Sep 6, 2013, 9:56 AM EDT
The International Olympic Committee will make the second of three major votes at its session in Buenos Aires, Argentina, on Sunday.
Nearly 100 IOC members will choose one of three sports — baseball/softball, squash and wrestling — for inclusion in the 2020 and 2024 Olympics from 11-11:45 a.m. Eastern time. For more on what happens Sunday, click here.
OlympicTalk will look at each sport’s pitch. Here is a rundown of wrestling:
Olympic champion Jordan Burroughs gets one question more than any other from young, impressionable wrestlers.
Will wrestling be back in the Olympics?
The definitive answer is about to come down, seven months after wrestling was recommended to be dropped from the Games. Burroughs, 25, fought hard to capture gold in London, winning four matches in one day. He joined a different fight on Feb. 12, when he saw a BBC World News report of wrestling’s axing in a hotel near a German airport where he had a layover en route to Iran for a competition.
“I spent a bunch of time after the Olympic Games telling kids around the nation that if they dream, if they work hard and sacrifice, they can be an Olympic champion as well,” he said in a phone interview. “(After Feb. 12), I told everyone to stay optimistic, continue to work hard. The big picture is, regardless of whether the Olympics continue to keep wrestling or not, it’s still a really great sport.”
Wrestling has long been at the heart at the Olympic movement, which is what made February’s news so shocking. Some thought modern pentathlon would have been dropped. Instead, the IOC executive board tapped a sport that dates to the ancient Olympics and has been part of the Olympic program at every modern Games except 1900.
Wrestling’s leaders knew all hope was not lost. In May, the IOC would pick three sports as finalists to fill the opening. In September, it would choose the replacement. Wrestling was eligible to try to get its spot back without missing any Games.
Since February, its international federation (FILA) made sweeping changes and campaigned vigorously. “Keep Olympic Wrestling” and “Save Olympic Wrestling” became mottos at special events where the U.S. and wrestling powers Iran and Russia united.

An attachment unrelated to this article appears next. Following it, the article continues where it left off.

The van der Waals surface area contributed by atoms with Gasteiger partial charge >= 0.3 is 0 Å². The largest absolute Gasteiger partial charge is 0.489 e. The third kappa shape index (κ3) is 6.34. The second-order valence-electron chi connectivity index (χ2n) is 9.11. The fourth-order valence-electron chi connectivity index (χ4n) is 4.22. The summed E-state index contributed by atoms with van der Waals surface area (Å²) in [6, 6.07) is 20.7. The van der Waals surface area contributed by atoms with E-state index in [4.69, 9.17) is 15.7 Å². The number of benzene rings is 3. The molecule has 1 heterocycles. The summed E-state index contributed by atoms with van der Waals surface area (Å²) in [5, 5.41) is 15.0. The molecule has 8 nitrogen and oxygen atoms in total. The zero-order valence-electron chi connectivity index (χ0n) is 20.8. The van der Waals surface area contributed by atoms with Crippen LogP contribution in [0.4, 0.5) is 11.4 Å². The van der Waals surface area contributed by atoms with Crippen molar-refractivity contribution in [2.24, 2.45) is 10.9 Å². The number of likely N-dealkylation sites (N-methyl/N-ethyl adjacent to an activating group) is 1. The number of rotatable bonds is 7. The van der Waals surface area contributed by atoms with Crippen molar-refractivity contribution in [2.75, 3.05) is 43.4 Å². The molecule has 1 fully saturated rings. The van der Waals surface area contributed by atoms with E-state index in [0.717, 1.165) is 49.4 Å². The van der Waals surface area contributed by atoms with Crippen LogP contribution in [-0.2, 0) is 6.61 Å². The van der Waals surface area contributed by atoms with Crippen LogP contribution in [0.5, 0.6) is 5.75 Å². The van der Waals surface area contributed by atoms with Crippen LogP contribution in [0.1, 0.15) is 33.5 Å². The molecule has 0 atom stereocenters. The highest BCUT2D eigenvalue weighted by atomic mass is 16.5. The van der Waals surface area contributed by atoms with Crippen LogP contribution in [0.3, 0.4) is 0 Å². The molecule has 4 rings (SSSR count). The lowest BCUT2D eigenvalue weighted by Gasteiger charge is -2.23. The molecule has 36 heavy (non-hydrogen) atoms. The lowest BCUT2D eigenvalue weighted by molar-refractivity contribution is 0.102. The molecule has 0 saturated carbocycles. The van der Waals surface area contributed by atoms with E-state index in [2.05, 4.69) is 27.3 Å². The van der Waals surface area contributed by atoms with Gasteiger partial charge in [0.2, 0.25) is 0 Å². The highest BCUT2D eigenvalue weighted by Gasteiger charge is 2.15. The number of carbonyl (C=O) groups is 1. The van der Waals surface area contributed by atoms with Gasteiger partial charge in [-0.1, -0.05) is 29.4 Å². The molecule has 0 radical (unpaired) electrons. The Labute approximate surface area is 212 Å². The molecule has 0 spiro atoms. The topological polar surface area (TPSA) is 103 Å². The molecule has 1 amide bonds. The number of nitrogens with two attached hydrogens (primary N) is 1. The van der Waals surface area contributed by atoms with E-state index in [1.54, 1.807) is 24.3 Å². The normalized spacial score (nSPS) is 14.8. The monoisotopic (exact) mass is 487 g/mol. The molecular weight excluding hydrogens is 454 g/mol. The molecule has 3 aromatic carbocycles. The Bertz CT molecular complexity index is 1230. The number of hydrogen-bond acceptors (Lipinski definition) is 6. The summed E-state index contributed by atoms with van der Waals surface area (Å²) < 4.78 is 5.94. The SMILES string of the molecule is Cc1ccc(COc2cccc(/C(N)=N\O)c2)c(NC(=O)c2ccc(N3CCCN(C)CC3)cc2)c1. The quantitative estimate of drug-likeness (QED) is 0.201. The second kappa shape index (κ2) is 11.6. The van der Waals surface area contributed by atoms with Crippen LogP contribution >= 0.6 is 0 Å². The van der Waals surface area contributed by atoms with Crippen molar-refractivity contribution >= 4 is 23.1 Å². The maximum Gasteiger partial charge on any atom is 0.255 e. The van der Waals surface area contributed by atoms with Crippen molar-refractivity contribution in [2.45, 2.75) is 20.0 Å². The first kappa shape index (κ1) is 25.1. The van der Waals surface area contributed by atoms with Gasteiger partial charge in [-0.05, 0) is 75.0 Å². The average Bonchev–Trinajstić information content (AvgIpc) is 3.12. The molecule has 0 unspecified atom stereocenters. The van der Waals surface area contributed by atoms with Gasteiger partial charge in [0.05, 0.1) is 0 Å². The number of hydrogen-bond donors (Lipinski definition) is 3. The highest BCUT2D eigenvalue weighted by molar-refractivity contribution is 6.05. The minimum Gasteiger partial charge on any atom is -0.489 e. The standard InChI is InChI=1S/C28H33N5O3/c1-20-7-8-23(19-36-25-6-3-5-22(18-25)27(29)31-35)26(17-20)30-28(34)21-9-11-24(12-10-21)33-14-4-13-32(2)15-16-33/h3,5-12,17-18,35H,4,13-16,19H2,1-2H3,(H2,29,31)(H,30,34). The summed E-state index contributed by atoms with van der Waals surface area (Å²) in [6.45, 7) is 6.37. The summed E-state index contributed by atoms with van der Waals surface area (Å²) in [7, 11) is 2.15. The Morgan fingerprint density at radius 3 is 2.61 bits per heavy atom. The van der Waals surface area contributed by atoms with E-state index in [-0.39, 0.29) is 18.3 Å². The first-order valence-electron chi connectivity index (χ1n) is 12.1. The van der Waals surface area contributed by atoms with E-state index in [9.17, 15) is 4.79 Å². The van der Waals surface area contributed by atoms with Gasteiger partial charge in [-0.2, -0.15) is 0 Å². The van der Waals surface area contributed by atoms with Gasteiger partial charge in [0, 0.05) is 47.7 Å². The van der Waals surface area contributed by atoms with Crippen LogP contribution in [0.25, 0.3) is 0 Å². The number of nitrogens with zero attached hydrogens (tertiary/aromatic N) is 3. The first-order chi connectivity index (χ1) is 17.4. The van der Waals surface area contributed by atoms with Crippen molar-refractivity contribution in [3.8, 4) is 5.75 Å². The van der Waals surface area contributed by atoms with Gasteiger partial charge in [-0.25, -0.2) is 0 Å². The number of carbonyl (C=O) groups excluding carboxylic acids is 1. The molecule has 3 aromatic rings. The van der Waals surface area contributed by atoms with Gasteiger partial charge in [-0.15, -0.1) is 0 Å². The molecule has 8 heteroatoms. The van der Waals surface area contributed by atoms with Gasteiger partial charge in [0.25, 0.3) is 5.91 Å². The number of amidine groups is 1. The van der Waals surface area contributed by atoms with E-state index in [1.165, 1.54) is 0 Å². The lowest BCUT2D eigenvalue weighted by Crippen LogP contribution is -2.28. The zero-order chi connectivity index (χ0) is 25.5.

Swiss Raphael Martinetti resigned as FILA president in February. Nenad Lalovic of Serbia came in and brought the sport to where it is today, a favorite to stay in the Games. The Associated Press dubbed its chances “a virtual lock” to beat baseball-softball and squash.
What could hold wrestling back? Voters may want fresh blood in the Games, or they may not want to reverse February’s decision.
Lalovic, described as a chain smoker, burly and charismatic by media, was asked to rate his confidence level this week.
“Confidence, that’s a hard word,” he said in a phone interview. “Anyway, I’m optimistic, keeping in mind we’ve done everything possible for our sport, for this sport, in six months.”
The changes included a move toward gender equality, recommended by the IOC. It added two weight classes to women’s freestyle, cutting one men’s freestyle and one men’s Greco-Roman class. That makes six classes each for the three disciplines. The scoring system and rules were also simplified.
Retired Olympic wrestlers joined Hollywood celebrities and stars from other spots in supporting the cause. Like 2000 Olympic champion Rulon Gardner, whose work included an appearance with 2008 Olympic champion Henry Cejudo on “The Tonight Show” with wrestling supporter Jay Leno in March.
Gardner said this week he had zero confidence going into the vote, not that he thinks wrestling will lose but because he’s staying cautious.
“I don’t take anything for granted,” he said. “I know some people are like, ‘Oh yeah, no problem, we’re in.’ Uh-uh.”
Burroughs’ immediate plans won’t change after he sees the IOC decision Sunday. He’ll return to the mat in preparation for another transatlantic flight next week. Destination Budapest, Hungary, for the World Championships.
“I’ll be watching very closely,” Burroughs said. “I know all the wrestling fans will be posted by their computers, by their laptops, waiting for the decision to be made.”
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